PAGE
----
The issue of the day in the e-mails (members or public account -- I have read the members' e-mails myself) is Ehren Watada. "What more can be done?" is a question members are asking. First, you can continue to get the word out. estimates that he spoke to fifty people today about Ehren Watada. If we all followed Kevin's lead, the word would be out. It's not out yet.
However many people you spoke to today, try to speak to that many plus one tomorrow. (Unless you spoke to none today, in which case speaking to one person about this on Friday, while a step in the right direction, really won't cut it.)

Goldie and her mother (Marlene) are doing another house party this weekend and Goldie's dividing up Ehren Watada's speech with her friends -- they'll take turns reading from it on Saturday. (You can find the speech here at CounterPunch and here at Truthout.) The hearing has ended, the verdict/recommendation hasn't been made yet. Be creative and think of ways you can get the word out. Marci is taking the MLK quote that Watada noted in his speech, putting it at the top of postcards and adding "What do you know about Ehren Watada?" She's then e-mailing the postcards "to everyone in my address book." Tomorrow morning, check your inboxes for the latest gina & krista round-robin which includes a roundtable on this topic and what can be done. (Also included are Tracey's photos she's taken in the last few days, so be sure to check those out as well. A lot of activism you may not be aware of.)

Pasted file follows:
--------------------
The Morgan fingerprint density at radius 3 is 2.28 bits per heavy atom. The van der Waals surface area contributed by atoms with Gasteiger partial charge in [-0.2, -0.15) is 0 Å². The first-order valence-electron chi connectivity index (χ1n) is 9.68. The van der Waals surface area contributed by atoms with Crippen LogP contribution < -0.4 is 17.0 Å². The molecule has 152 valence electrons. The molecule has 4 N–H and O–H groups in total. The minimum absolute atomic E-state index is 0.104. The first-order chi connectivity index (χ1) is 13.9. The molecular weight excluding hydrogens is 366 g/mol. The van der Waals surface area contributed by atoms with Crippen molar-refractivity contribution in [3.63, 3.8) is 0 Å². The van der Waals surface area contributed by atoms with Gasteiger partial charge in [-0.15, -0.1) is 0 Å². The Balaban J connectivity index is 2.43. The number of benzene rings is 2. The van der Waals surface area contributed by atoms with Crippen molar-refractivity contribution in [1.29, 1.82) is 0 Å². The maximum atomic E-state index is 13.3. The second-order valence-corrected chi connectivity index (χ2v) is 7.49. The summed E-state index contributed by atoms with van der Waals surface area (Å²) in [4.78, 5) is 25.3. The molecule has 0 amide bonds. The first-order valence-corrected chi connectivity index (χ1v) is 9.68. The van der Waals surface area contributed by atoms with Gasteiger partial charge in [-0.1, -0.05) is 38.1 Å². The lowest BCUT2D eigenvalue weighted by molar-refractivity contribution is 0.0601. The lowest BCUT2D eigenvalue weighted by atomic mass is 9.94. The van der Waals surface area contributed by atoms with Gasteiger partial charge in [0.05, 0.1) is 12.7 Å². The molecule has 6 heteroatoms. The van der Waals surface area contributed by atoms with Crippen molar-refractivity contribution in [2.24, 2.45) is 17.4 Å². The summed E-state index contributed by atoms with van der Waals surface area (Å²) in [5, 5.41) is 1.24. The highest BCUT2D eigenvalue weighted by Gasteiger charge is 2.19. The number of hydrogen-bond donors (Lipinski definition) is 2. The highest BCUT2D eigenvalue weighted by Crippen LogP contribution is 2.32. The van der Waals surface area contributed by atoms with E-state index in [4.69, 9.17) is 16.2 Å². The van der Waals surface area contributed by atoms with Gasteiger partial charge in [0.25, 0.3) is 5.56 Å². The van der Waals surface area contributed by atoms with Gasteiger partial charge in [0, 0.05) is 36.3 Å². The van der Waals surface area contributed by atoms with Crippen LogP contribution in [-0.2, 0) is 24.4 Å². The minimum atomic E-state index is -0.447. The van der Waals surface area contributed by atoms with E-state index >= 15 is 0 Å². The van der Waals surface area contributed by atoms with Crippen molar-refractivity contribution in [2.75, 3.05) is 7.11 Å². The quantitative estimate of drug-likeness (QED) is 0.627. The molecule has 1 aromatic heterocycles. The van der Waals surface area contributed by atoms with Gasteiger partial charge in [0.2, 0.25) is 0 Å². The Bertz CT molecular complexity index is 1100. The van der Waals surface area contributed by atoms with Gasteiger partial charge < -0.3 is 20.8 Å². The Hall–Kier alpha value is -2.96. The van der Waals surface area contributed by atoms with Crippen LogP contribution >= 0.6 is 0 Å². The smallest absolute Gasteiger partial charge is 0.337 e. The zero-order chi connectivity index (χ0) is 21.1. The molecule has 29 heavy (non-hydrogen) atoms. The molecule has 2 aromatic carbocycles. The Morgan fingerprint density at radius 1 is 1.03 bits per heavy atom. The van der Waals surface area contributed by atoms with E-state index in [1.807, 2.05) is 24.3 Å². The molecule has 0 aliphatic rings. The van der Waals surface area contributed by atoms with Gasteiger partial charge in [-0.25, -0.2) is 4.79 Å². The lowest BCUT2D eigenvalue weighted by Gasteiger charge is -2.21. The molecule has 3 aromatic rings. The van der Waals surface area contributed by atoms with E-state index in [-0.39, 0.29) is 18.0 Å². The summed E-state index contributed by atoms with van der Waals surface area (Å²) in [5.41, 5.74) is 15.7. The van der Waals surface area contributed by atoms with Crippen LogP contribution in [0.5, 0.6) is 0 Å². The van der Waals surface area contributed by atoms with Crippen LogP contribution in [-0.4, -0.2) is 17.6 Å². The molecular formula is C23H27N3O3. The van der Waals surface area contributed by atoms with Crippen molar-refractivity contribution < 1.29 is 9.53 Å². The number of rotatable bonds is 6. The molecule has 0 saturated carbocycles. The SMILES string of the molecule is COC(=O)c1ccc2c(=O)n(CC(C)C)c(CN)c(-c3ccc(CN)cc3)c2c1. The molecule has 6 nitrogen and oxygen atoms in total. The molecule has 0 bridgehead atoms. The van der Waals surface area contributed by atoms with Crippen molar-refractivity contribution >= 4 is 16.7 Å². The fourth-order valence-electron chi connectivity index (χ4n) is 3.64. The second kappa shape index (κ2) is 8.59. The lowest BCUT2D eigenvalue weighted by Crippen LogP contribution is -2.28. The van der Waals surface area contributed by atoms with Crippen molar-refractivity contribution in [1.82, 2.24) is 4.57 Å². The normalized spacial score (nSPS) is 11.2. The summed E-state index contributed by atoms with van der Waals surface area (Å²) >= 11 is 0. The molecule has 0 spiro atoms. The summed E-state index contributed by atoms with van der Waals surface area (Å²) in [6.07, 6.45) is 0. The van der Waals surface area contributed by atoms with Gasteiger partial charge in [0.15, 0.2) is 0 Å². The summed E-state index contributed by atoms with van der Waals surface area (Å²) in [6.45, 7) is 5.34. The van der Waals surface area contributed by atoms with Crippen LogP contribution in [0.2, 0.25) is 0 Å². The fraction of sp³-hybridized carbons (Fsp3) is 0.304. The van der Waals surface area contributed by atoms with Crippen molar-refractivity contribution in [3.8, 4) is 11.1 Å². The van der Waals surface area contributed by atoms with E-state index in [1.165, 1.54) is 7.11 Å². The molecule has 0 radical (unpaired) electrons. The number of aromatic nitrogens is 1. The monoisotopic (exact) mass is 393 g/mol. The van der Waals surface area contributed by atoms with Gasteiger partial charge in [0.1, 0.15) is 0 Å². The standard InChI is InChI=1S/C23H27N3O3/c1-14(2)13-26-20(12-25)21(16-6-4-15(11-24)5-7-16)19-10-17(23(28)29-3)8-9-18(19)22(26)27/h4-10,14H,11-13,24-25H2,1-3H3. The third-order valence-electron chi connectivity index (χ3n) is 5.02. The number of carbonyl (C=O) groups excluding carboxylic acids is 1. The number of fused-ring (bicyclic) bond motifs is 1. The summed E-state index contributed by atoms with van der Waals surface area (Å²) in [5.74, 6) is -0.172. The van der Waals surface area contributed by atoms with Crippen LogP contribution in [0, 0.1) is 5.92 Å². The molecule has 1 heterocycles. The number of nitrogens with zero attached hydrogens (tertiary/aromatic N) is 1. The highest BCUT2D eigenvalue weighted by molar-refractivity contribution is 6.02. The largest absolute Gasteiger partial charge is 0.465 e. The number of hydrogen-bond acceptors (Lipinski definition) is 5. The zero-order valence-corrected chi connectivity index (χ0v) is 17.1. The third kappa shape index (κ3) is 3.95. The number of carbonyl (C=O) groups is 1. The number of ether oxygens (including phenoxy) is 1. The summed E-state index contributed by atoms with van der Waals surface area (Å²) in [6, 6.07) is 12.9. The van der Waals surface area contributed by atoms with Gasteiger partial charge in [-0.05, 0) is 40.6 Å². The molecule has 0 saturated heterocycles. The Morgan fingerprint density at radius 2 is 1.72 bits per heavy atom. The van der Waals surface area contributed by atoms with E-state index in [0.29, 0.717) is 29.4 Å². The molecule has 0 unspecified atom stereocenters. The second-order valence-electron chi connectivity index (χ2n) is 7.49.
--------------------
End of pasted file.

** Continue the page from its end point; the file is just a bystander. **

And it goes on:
And, once again, Cedric (Cedric's Big Mix) is advising those calling to leave a message for Donald Rumsfeld (703-545-6700) or mailing him (1000 Defense Pentagon, Washington, DC 20301-1000) to say: "Hands off Ehren Watada! Let him go." Billie advises that you can use to e-mail the Pentagon. She suggests "Re: Ehren Watad" or "ATTN: DONALD RUMSFELD."

The e-mail address for this site is (One more time, members please use the private e-mail addresses for highlights, issues and concerns.)